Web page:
The process of transforming IBM network customers into Cisco customers can begin in earnest now that the government has given its formal blessing.
The Department of Justice and the Federal Trade Commission have decided they have no objection to Cisco's approximately $600 million buyout of the switching and routing portion of IBM's Networking Hardware Division (NHD). To ease the migration path of NHD customers to Cisco gear, the companies plan to begin interoperability testing between their separate products, sources say. It is also likely that Cisco will tweak its management software to handle IBM devices.
There appears to be little apprehension among customers about moving from IBM to Cisco, although one manager expressed concern about narrowing market options.
"The problem I have is Cisco is coming too close to being a monopoly," says an IT director at a large enterprise network, who spoke on the condition of anonymity. "We always want to have two vendors, and in this area, we don't. Cisco is the networking company." The manager says that while Cisco is usually very responsive to customer requests, he fears that could change and "there would be no alternative" vendor.
Most users expressed greater confidence, however. With its vast market share, Cisco is a natural choice for users to go to for their network gear, says Ron Thielen, an IT planner at the University of Chicago and president of the SHARE user group, which includes IBM and Cisco customers. Thielen says migrating to Cisco equipment is not a concern for most SHARE members. In fact, SHARE intends to add more Cisco teaching sessions to assist the IBM users in their migration efforts.
"Cisco approaches IBM in terms of responsive service and support," says Donald Haile, an IS manager at Fidelity Investments in Boston.
"They have a mature service organisation, and they know how to get things done."
Haile believes NHD customers should be reassured by the fact that Cisco is populated by a number of ex-IBMers, including company CEO John Chambers.
Fidelity's massive network includes thousands of Sun servers and several mainframes attached to Cisco routers via Channel Interface Processors. Fidelity has been migrating from SNA to IP for the past five years and except for the mainframe-to-mainframe communications, is mostly an IP shop. Fidelity still has 15 NHD 3745 Communications Controllers to run SNA sessions and they work very well; nevertheless the company will probably shed them in the next couple of years, Haile says.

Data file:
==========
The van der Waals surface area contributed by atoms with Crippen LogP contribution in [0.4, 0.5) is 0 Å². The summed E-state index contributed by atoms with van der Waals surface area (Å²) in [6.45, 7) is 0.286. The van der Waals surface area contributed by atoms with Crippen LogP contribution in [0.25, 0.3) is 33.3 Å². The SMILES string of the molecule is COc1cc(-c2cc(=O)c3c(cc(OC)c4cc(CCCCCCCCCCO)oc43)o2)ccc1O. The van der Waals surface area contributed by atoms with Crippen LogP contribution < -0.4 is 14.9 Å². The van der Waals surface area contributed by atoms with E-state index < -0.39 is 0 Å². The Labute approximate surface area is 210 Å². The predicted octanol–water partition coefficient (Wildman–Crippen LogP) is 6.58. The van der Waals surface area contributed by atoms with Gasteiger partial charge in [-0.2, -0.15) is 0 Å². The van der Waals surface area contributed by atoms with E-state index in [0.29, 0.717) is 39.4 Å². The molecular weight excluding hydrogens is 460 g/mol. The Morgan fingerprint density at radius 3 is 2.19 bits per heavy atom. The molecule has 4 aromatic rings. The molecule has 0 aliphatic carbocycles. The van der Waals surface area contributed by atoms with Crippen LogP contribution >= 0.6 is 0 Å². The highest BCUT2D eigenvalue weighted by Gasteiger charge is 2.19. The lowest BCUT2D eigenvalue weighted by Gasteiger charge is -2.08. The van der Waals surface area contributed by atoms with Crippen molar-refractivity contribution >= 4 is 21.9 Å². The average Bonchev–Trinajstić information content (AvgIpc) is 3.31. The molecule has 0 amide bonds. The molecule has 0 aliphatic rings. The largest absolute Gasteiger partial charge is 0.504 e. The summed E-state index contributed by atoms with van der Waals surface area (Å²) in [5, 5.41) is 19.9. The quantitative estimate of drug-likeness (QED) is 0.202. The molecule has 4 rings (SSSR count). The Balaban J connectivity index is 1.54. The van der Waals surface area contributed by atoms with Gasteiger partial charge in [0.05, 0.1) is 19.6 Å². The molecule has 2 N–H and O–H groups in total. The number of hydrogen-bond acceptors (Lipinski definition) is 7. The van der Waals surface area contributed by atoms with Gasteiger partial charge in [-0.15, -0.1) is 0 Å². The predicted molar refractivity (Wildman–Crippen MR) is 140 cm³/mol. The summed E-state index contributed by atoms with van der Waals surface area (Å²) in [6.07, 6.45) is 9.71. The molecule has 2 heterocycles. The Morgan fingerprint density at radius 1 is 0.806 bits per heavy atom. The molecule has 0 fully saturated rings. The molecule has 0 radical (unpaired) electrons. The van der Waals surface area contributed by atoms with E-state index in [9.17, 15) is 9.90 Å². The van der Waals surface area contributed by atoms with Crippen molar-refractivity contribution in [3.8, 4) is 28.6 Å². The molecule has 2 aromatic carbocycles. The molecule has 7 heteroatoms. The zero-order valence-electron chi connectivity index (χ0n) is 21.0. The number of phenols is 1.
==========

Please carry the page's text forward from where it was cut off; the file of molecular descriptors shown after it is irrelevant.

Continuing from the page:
One network manager at a large insurance company who asked not to be named is more upbeat today than he was when the Cisco-IBM deal was first announced. His company network was primarily Cisco-based but had about 300 users who relied on 15 IBM 2216 routers.
Now his company intends to phase out the IBM gear and run the entire network on Cisco equipment, making it easier to manage. "Cisco has treated us well," he adds.
"We chose Cisco as our vendor about four years ago," says Laurence Kung, a senior network manager at MCI WorldCom. "This validates the path we chose, now that the industry is taking the same one."
MCI WorldCom is completing an SNA-to-IP migration and still has some IBM gear in its network, Kung says, but is primarily a Cisco shop.
While the migration was positive overall, there were difficulties doing things such as getting IBM monitoring software to extract data from the Cisco devices, he says. With IBM and Cisco now partners instead of direct competitors, users may even find it easier to conduct their SNA-to-IP migrations, he suggests.